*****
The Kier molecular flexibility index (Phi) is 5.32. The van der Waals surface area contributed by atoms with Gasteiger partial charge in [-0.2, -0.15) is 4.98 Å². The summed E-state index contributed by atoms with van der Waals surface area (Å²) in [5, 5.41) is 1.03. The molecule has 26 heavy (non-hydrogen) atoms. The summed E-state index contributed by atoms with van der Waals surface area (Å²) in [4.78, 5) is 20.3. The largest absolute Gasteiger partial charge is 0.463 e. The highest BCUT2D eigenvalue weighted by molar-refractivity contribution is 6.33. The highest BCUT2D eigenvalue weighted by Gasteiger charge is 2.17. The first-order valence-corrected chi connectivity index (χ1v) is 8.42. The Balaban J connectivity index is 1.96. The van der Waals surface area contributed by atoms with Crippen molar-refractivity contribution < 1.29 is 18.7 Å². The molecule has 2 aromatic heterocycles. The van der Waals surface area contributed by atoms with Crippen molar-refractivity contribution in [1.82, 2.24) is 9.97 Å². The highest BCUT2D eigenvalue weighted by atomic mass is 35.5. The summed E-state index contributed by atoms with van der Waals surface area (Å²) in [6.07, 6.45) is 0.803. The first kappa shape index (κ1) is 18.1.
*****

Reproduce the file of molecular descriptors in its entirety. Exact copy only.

The Kier molecular flexibility index (Phi) is 5.32. The van der Waals surface area contributed by atoms with Gasteiger partial charge in [-0.2, -0.15) is 4.98 Å². The summed E-state index contributed by atoms with van der Waals surface area (Å²) in [5, 5.41) is 1.03. The molecule has 26 heavy (non-hydrogen) atoms. The summed E-state index contributed by atoms with van der Waals surface area (Å²) in [4.78, 5) is 20.3. The largest absolute Gasteiger partial charge is 0.463 e. The highest BCUT2D eigenvalue weighted by molar-refractivity contribution is 6.33. The highest BCUT2D eigenvalue weighted by Gasteiger charge is 2.17. The first-order valence-corrected chi connectivity index (χ1v) is 8.42. The Balaban J connectivity index is 1.96. The van der Waals surface area contributed by atoms with Crippen molar-refractivity contribution < 1.29 is 18.7 Å². The molecule has 2 aromatic heterocycles. The van der Waals surface area contributed by atoms with Crippen molar-refractivity contribution in [1.82, 2.24) is 9.97 Å². The highest BCUT2D eigenvalue weighted by atomic mass is 35.5. The summed E-state index contributed by atoms with van der Waals surface area (Å²) in [6.07, 6.45) is 0.803. The first kappa shape index (κ1) is 18.1.